Book Review: Here We Are by Aarti Namdev Shahani @aarti411 @CeladonBooks

Here We Are
American Dreams, American Nightmares
Aarti Namdev Shahani
Celadon Books, October 2019
ISBN 978-1-250-20475-2
Hardcover

I want to be Aarti Shahani when I grow up. Not just adult Aarti, author of this exquisite memoir, but the young girl that, after exhausting all other avenues, wrote directly to the judge presiding over her father’s case. So often, in fact, that the judge called her his “pen-pal”. In a way, that sums up her essence. In no way does it encapsulate her whole-hearted determination or accomplishments.

Ms. Shahani shares her story, alongside her father’s, generously and honestly. Here We Are: American Dreams, American Nightmares is a courageous and remarkably thoughtful way to illustrate stunning errors, inconsistencies and absolute apathy within the immigration system of the United States.

Her self-education started in adolescence when her family’s American-Dream-Life was demolished. The successful electronics store that her father and uncle were so proud of, was ensnared in the criminal investigation of so many cash-based-businesses on Broadway. A Columbian cartel was laundering money. No one within the judicial or legislative system mentioned that it would be highly unusual and unlikely for Indians to be Cali foot-soldiers.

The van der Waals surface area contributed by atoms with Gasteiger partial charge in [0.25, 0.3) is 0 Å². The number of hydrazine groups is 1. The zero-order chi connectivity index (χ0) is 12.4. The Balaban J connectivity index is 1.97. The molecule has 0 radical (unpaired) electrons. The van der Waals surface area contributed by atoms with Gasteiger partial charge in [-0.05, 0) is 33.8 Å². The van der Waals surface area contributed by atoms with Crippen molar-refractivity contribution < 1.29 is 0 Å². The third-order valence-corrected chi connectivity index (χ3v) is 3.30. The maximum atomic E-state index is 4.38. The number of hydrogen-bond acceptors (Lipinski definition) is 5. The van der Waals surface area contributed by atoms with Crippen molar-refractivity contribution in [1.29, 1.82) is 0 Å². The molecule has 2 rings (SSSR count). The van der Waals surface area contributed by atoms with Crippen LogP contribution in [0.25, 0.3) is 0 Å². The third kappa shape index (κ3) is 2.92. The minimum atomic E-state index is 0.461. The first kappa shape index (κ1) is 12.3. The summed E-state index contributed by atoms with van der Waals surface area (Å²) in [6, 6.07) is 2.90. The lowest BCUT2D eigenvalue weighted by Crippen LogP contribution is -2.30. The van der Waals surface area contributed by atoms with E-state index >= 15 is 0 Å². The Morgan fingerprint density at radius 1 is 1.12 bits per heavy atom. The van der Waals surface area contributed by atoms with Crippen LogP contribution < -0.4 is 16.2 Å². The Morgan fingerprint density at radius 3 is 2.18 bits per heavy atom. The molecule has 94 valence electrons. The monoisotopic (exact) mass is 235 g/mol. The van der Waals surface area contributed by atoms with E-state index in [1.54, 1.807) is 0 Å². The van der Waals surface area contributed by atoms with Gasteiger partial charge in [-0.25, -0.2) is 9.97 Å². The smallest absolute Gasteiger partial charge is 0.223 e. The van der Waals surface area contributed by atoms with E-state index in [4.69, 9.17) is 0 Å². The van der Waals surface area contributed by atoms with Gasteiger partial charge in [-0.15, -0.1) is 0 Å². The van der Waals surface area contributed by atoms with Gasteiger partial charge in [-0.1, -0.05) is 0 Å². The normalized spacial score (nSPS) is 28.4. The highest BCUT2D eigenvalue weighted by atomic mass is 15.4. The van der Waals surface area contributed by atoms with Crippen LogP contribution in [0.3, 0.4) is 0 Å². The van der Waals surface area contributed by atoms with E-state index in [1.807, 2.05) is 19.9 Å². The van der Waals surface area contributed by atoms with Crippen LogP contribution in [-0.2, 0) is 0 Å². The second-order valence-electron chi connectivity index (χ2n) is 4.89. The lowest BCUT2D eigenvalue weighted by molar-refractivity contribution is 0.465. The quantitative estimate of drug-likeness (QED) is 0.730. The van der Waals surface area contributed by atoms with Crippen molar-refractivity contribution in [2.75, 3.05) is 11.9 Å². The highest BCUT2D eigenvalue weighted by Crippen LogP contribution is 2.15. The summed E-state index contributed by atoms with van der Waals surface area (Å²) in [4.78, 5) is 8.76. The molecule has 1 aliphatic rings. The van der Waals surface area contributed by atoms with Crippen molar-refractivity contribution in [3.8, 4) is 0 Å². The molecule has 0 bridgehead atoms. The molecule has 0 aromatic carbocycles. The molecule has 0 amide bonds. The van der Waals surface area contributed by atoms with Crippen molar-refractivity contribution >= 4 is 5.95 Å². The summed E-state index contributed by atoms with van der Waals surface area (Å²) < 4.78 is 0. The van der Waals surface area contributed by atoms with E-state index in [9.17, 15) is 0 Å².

At that time, Ms. Shahani did not imagine the volume of mistakes that had been made and ignored throughout her father’s processing. She did know that things were not right. For her family and, to her initial surprise, many of her immigrant neighbors. As she learned, she passed on her knowledge. Her assistance and action created ripples all across the continental U.S.

Ms. Shahani’s tone elevates this already compelling narrative. She does not attempt to hide her feelings or opinions, but they are clearly separated from explanations of policies and procedures. The objective, but not unfeeling, telling also shows that other countries have issues as well. It was not the U.S. that errantly issued a new passport to someone…immediately after London’s highest court had revoked all travel papers.

I finished this book with a new awareness of the intricacies and gaping holes in the immigration and deportation system. Ms. Shahani’s conversational tone, warmed by her obvious affections and admirations, make reading her memoir like catching up with a cherished friend in the comfiest of coffee shops. I am so glad that I get to take this gem to ‘my’ students next week; I don’t think I could wait any longer.

Reviewed by jv poore, October 2019.

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